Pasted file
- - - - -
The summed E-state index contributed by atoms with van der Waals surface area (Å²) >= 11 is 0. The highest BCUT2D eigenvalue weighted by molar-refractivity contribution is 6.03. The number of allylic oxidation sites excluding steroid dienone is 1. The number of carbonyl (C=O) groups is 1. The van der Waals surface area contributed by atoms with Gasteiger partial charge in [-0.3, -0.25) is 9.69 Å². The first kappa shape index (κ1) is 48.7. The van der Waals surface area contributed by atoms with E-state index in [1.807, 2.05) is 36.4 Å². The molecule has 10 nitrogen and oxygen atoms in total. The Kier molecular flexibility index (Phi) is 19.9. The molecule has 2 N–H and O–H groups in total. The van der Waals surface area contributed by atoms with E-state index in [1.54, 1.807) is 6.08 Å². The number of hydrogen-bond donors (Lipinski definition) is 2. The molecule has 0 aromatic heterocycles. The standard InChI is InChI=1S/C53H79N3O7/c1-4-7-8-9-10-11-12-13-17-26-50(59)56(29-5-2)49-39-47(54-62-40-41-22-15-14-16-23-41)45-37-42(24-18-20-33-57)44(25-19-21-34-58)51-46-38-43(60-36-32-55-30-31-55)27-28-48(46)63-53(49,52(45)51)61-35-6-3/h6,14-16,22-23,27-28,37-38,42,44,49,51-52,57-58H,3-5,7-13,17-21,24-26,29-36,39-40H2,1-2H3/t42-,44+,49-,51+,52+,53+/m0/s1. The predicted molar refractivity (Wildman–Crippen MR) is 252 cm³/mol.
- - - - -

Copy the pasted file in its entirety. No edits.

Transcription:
The summed E-state index contributed by atoms with van der Waals surface area (Å²) >= 11 is 0. The highest BCUT2D eigenvalue weighted by molar-refractivity contribution is 6.03. The number of allylic oxidation sites excluding steroid dienone is 1. The number of carbonyl (C=O) groups is 1. The van der Waals surface area contributed by atoms with Gasteiger partial charge in [-0.3, -0.25) is 9.69 Å². The first kappa shape index (κ1) is 48.7. The van der Waals surface area contributed by atoms with E-state index in [1.807, 2.05) is 36.4 Å². The molecule has 10 nitrogen and oxygen atoms in total. The Kier molecular flexibility index (Phi) is 19.9. The molecule has 2 N–H and O–H groups in total. The van der Waals surface area contributed by atoms with E-state index in [1.54, 1.807) is 6.08 Å². The number of hydrogen-bond donors (Lipinski definition) is 2. The molecule has 0 aromatic heterocycles. The standard InChI is InChI=1S/C53H79N3O7/c1-4-7-8-9-10-11-12-13-17-26-50(59)56(29-5-2)49-39-47(54-62-40-41-22-15-14-16-23-41)45-37-42(24-18-20-33-57)44(25-19-21-34-58)51-46-38-43(60-36-32-55-30-31-55)27-28-48(46)63-53(49,52(45)51)61-35-6-3/h6,14-16,22-23,27-28,37-38,42,44,49,51-52,57-58H,3-5,7-13,17-21,24-26,29-36,39-40H2,1-2H3/t42-,44+,49-,51+,52+,53+/m0/s1. The predicted molar refractivity (Wildman–Crippen MR) is 252 cm³/mol.